What’s New in Microsoft SQL Server 2000

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What’s New in Microsoft SQL Server 2000
M. Reed - June 21, 2000

Product Background

In 1987, Sybase released the SQL Server database management system on the UNIX platform. The product was ported to IBM OS/2 by Microsoft, Sybase, and Ashton-Tate (of DBase fame) in 1988-89. Ashton-Tate dropped out of the consortium in 1990. Between 1991 and 1993, Microsoft and IBM divorced in the OS/2 arena, and SQL Server 4.2 for Windows NT and the Windows NT 3.1 operating system were released.

In 1994, Microsoft and Sybase ended their co-development efforts (for a period in the early 1990's, SQL Server 4.x for OS/2 was actually labeled Microsoft on the manuals and Sybase on the diskettes.) Microsoft carried forward on Windows NT, and Sybase carried forward on UNIX. Microsoft SQL Server version 6.0 was released in 1995, version 6.5 in 1996, and version 7 in 1998. The rest is basically history, the fate of IBM OS/2 and Sybase's database compared to Microsoft's offerings is well known.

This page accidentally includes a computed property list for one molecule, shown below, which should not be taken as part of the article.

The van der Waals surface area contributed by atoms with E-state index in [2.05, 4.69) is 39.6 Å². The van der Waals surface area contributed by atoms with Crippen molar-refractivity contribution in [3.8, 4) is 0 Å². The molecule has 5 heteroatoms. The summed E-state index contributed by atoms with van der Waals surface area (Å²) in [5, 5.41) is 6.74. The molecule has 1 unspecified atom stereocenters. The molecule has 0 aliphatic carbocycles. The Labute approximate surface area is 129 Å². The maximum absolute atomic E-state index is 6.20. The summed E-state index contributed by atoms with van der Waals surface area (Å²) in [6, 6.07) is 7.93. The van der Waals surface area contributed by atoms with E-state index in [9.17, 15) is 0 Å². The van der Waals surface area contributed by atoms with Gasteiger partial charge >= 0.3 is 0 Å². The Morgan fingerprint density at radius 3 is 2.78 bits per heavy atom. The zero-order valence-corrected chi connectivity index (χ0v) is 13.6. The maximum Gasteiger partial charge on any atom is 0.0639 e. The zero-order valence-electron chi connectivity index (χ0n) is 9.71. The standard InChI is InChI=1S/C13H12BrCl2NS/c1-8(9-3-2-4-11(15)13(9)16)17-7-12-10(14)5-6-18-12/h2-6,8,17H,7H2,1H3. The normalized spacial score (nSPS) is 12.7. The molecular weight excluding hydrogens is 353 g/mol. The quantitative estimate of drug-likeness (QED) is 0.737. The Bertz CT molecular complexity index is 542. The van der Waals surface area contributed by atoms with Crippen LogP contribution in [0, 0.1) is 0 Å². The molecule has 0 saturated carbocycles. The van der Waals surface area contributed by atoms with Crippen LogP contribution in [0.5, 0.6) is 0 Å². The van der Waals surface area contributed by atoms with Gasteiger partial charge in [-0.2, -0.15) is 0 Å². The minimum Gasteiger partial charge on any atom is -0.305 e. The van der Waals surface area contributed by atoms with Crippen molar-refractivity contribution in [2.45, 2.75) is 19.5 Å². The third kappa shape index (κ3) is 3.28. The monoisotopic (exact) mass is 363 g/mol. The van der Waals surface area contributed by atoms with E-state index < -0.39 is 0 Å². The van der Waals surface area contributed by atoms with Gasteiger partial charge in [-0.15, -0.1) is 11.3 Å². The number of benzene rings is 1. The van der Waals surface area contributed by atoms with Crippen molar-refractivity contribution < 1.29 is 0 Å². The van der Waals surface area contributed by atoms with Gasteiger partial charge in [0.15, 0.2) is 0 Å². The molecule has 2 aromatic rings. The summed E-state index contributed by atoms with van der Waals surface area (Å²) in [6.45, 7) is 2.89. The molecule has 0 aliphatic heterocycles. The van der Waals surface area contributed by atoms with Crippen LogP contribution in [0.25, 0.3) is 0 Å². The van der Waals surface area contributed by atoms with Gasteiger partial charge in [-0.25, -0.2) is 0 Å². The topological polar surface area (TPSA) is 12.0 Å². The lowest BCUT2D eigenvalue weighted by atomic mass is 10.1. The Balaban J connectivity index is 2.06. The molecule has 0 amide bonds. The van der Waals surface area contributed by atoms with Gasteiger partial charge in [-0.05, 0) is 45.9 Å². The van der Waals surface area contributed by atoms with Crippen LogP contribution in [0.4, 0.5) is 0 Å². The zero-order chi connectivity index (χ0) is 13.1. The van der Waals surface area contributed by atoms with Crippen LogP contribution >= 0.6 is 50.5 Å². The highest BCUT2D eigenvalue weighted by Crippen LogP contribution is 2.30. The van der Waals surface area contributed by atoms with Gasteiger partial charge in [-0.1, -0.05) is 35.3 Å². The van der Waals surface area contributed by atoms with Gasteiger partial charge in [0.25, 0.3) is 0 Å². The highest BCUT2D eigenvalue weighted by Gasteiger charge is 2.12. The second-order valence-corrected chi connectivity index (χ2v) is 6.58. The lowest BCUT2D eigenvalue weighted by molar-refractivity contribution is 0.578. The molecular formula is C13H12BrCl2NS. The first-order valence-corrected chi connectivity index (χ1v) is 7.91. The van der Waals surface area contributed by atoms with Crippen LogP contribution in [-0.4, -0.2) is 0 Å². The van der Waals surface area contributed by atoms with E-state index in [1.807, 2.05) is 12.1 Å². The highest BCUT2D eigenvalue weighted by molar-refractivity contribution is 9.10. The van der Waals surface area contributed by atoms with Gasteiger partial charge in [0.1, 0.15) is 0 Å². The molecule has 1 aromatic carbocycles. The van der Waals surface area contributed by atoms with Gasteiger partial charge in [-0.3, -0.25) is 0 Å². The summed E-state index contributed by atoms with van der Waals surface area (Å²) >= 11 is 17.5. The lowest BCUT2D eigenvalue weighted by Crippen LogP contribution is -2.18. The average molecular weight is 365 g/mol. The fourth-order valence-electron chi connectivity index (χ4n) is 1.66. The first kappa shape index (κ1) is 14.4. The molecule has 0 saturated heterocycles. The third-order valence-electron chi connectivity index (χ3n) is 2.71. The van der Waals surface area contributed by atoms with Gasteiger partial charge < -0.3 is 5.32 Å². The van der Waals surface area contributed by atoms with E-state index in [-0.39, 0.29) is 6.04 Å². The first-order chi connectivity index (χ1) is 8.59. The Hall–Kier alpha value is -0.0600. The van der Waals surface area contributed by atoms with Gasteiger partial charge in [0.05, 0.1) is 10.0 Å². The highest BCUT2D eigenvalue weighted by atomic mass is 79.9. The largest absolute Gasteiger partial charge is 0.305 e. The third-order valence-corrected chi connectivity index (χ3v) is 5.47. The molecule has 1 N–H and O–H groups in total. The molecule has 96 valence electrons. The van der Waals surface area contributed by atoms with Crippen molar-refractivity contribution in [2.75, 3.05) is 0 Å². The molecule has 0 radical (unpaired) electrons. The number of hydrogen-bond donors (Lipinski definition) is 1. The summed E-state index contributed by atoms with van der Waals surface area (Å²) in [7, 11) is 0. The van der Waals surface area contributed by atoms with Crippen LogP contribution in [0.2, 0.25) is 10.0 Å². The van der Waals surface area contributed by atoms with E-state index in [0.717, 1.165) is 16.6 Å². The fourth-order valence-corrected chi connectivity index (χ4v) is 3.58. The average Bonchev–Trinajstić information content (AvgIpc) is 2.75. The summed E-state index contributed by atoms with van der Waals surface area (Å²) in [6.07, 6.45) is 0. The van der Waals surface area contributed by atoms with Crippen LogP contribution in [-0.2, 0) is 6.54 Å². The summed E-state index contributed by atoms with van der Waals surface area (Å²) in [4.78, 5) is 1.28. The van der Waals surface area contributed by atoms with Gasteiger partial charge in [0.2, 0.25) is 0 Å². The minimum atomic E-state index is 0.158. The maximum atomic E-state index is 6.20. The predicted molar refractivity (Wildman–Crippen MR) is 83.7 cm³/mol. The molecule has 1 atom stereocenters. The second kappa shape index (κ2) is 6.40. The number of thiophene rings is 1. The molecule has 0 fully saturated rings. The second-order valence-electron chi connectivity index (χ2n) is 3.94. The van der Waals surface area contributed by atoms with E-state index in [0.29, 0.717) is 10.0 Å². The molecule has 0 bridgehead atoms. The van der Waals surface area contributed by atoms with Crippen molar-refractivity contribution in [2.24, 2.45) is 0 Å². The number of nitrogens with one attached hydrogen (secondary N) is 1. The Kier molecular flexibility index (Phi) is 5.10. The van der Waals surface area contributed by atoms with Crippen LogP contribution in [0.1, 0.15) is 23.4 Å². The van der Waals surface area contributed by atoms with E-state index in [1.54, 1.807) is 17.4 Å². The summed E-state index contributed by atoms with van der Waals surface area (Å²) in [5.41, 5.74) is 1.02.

Microsoft has developed a number of versions of the successor to SQL 7.0, known as SQL Server 2000, including the Enterprise Edition, which includes distributed partitioned views and failover clustering to improve database uptime; Standard Edition, which should be appropriate for small to mid-sized businesses; Personal Edition, which will run on non-server platforms including Windows 98; Developer Edition, which includes a development and test end-user license precluding production deployment; and a Windows CE Edition, which will not be available until the second half of 2000.

The product has historically been used at the departmental data mart level. Microsoft is now trying to penetrate the Enterprise Data Warehouse market. Their largest competitors are IBM's DB2 Universal Database and Oracle's 8i. The database market is growing at approximately 20% per year, and since Microsoft will continue to thrive with mid to low-end customers, they should profit greatly in these markets.